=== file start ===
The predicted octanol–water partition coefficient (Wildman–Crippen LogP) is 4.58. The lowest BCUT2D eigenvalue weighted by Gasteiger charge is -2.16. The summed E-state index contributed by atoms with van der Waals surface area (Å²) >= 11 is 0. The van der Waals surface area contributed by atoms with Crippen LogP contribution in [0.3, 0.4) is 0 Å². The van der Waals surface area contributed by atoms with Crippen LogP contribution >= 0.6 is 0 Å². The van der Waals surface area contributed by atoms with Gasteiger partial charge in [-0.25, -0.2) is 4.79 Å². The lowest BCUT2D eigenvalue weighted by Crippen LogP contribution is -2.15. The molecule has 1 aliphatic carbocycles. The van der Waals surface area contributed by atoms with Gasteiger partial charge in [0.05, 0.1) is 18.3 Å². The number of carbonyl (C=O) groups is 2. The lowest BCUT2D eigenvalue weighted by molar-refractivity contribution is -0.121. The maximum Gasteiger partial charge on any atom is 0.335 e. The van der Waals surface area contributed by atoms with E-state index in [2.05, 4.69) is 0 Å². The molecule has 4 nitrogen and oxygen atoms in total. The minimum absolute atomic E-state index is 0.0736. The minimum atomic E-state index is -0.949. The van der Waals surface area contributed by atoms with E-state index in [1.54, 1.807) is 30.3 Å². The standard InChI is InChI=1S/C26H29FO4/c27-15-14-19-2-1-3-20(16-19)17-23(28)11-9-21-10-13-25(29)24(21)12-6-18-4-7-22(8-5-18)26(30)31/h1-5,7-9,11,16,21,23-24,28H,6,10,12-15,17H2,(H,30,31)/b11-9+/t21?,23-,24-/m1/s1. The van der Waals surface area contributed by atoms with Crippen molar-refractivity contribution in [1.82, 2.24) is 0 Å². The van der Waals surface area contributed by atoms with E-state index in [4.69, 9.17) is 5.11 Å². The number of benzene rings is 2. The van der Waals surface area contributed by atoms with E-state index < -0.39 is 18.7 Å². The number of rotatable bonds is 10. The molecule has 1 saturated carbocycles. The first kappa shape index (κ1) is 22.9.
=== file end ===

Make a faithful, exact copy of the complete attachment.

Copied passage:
The predicted octanol–water partition coefficient (Wildman–Crippen LogP) is 4.58. The lowest BCUT2D eigenvalue weighted by Gasteiger charge is -2.16. The summed E-state index contributed by atoms with van der Waals surface area (Å²) >= 11 is 0. The van der Waals surface area contributed by atoms with Crippen LogP contribution in [0.3, 0.4) is 0 Å². The van der Waals surface area contributed by atoms with Crippen LogP contribution >= 0.6 is 0 Å². The van der Waals surface area contributed by atoms with Gasteiger partial charge in [-0.25, -0.2) is 4.79 Å². The lowest BCUT2D eigenvalue weighted by Crippen LogP contribution is -2.15. The molecule has 1 aliphatic carbocycles. The van der Waals surface area contributed by atoms with Gasteiger partial charge in [0.05, 0.1) is 18.3 Å². The number of carbonyl (C=O) groups is 2. The lowest BCUT2D eigenvalue weighted by molar-refractivity contribution is -0.121. The maximum Gasteiger partial charge on any atom is 0.335 e. The van der Waals surface area contributed by atoms with E-state index in [2.05, 4.69) is 0 Å². The molecule has 4 nitrogen and oxygen atoms in total. The minimum absolute atomic E-state index is 0.0736. The minimum atomic E-state index is -0.949. The van der Waals surface area contributed by atoms with E-state index in [1.54, 1.807) is 30.3 Å². The standard InChI is InChI=1S/C26H29FO4/c27-15-14-19-2-1-3-20(16-19)17-23(28)11-9-21-10-13-25(29)24(21)12-6-18-4-7-22(8-5-18)26(30)31/h1-5,7-9,11,16,21,23-24,28H,6,10,12-15,17H2,(H,30,31)/b11-9+/t21?,23-,24-/m1/s1. The van der Waals surface area contributed by atoms with Crippen molar-refractivity contribution in [1.82, 2.24) is 0 Å². The van der Waals surface area contributed by atoms with E-state index in [4.69, 9.17) is 5.11 Å². The number of benzene rings is 2. The van der Waals surface area contributed by atoms with E-state index < -0.39 is 18.7 Å². The number of rotatable bonds is 10. The molecule has 1 saturated carbocycles. The first kappa shape index (κ1) is 22.9.